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Shape of field line in an electric dipole

  1. Feb 20, 2008 #1
    1. The problem statement, all variables and given/known data

    In a xy-plane, we have a +q charge in A(0,h) and a -q charge in B(0,-h).
    Let's take a field line passing through A, that has horizontal slope in A. Find the point C(m,0) where this field line intersects the X axis.

    2. Relevant equations

    I think Gauss' law [tex]\epsilon_0 \oint \vec{E} \cdot d\vec{A}=q[/tex]


    3. The attempt at a solution

    Let's take a surface passing through A and following the field lines till the y=0 plane. Apply the Gauss' law to it: the flux is only through the base of this surface, so that we should get
    [tex]\displaystyle q=\epsilon_0 \int d\Phi = \epsilon_0 \int_0^m \frac{2khq}{(x^2+h^2)^{\frac32}} \cdot 2 \pi x dx[/tex]​
    where the second integral is the flux calculated for concentric rings around the origin. This equation, though, has no solutions for m, since it reduces to
    [tex]\displaystyle h(\frac{1}{h}-\frac{1}{\sqrt{h^2+m^2}})=1[/tex]​
    which is clearly impossible...

    Thank you all for your time, and please forgive my bad english and my even worse physics :)
     
  2. jcsd
  3. Feb 20, 2008 #2
    It's early and I think I'm missing something here but I'll get the ball rolling, I'm starting by assuming you got to the integral correctly and had the correct integrand

    First, what happened to k? Second, you're integrating over x in that integral, the only dependency on x is just, well, that single x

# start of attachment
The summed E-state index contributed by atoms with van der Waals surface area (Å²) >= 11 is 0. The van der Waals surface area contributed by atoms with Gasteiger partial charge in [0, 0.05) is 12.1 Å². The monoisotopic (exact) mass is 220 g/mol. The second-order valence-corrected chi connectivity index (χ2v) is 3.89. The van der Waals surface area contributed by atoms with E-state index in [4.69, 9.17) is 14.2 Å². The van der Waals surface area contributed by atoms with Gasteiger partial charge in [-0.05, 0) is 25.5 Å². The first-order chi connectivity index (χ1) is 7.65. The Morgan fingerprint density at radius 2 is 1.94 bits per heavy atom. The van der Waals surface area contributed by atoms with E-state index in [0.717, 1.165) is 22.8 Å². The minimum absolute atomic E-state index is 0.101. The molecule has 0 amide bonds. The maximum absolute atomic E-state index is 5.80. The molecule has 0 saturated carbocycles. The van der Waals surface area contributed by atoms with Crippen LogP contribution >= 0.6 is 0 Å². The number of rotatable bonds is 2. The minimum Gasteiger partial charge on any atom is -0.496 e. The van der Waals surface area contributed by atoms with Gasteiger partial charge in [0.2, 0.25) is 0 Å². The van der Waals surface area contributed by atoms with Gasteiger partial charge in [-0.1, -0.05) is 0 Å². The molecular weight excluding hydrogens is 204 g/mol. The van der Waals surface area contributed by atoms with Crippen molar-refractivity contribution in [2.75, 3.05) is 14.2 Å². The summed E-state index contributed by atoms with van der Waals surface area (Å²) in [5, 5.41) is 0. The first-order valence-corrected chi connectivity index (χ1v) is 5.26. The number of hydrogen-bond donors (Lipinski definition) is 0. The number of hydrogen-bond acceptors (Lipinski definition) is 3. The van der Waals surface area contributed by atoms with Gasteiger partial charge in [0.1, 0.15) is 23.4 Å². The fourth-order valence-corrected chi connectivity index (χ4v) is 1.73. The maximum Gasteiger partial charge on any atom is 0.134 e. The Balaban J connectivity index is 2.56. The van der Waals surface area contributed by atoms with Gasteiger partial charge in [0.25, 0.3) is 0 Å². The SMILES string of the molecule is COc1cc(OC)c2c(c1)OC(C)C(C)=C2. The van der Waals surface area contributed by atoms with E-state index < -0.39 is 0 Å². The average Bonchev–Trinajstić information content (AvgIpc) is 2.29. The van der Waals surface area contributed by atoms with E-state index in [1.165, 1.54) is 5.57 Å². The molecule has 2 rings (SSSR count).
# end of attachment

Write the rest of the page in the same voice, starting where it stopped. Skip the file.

4. Feb 20, 2008 #3
    I'll write it in a bit more detail. Let's take the flux across a ring ([tex]x[/tex] to [tex]x+dx[/tex]). The distance of every point of this ring from the two charges is the same, so the electric field must be the same on the whole ring. We get this field by multiplying by 2 the y-component of the field generated by the first charge only (this should be true by symmetry). Putting all together, the field SHOULD be [tex](2) \cdot \frac{kq}{x^2+h^2} \cdot \frac{h}{\sqrt{x^2+h^2}}[/tex], where the first 2 is to take in account the doubling I was talking about, the first fraction is the field generated by the first charge, and the second the cosine of the angle (to get only one the y-component). Then I'm multiplying all by the area of the ring, and that's all for the integrand.
    For k... that's what puzzles me, mainly. Taking what I can out of the integral, I get a [tex]\epsilon_0 4 \pi k[/tex], and everything magically vanishes...

    For the integral, I got [tex]\int \frac{x}{(x^2+h^2)^{\frac32}} = - \frac{1}{\sqrt{h^2+x^2}}[/tex], and I think this should be correct (anyways, if anybody is willing to check...)

    Just one last thing: in the integrand... there isn't only one x... I couldn't get what you meant, sorry

    Thank you very much for your answer, anyway!
     
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